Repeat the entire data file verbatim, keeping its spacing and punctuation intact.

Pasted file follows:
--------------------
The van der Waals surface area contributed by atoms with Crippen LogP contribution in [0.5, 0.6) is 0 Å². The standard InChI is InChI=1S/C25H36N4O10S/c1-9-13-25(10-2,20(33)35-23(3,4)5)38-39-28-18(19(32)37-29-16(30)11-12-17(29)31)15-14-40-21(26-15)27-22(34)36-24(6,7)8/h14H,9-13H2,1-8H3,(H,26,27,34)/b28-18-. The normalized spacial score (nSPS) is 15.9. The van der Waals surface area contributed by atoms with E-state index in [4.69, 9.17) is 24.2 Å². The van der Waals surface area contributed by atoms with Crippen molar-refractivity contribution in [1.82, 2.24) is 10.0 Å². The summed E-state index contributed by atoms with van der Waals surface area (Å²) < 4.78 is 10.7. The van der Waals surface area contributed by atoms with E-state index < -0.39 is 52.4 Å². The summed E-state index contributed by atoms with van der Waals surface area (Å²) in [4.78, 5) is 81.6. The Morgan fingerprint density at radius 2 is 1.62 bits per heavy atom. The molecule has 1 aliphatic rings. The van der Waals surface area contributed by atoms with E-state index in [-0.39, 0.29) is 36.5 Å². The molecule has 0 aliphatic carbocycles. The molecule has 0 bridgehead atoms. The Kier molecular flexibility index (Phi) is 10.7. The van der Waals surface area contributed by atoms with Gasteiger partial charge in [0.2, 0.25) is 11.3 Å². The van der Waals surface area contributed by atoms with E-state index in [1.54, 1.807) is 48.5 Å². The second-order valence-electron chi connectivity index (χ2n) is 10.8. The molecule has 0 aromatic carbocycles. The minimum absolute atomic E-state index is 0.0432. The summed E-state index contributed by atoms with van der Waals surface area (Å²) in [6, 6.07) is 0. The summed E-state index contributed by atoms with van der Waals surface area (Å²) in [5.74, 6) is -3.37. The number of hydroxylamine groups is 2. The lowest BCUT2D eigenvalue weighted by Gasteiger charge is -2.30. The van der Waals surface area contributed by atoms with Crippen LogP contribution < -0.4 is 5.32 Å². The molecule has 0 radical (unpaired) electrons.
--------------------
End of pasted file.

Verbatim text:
The van der Waals surface area contributed by atoms with Crippen LogP contribution in [0.5, 0.6) is 0 Å². The standard InChI is InChI=1S/C25H36N4O10S/c1-9-13-25(10-2,20(33)35-23(3,4)5)38-39-28-18(19(32)37-29-16(30)11-12-17(29)31)15-14-40-21(26-15)27-22(34)36-24(6,7)8/h14H,9-13H2,1-8H3,(H,26,27,34)/b28-18-. The normalized spacial score (nSPS) is 15.9. The van der Waals surface area contributed by atoms with E-state index in [4.69, 9.17) is 24.2 Å². The van der Waals surface area contributed by atoms with Crippen molar-refractivity contribution in [1.82, 2.24) is 10.0 Å². The summed E-state index contributed by atoms with van der Waals surface area (Å²) < 4.78 is 10.7. The van der Waals surface area contributed by atoms with E-state index < -0.39 is 52.4 Å². The summed E-state index contributed by atoms with van der Waals surface area (Å²) in [4.78, 5) is 81.6. The Morgan fingerprint density at radius 2 is 1.62 bits per heavy atom. The molecule has 1 aliphatic rings. The van der Waals surface area contributed by atoms with E-state index in [-0.39, 0.29) is 36.5 Å². The molecule has 0 aliphatic carbocycles. The molecule has 0 bridgehead atoms. The Kier molecular flexibility index (Phi) is 10.7. The van der Waals surface area contributed by atoms with Gasteiger partial charge in [0.2, 0.25) is 11.3 Å². The van der Waals surface area contributed by atoms with E-state index in [1.54, 1.807) is 48.5 Å². The second-order valence-electron chi connectivity index (χ2n) is 10.8. The molecule has 0 aromatic carbocycles. The minimum absolute atomic E-state index is 0.0432. The summed E-state index contributed by atoms with van der Waals surface area (Å²) in [6, 6.07) is 0. The summed E-state index contributed by atoms with van der Waals surface area (Å²) in [5.74, 6) is -3.37. The number of hydroxylamine groups is 2. The lowest BCUT2D eigenvalue weighted by Gasteiger charge is -2.30. The van der Waals surface area contributed by atoms with Crippen LogP contribution < -0.4 is 5.32 Å². The molecule has 0 radical (unpaired) electrons.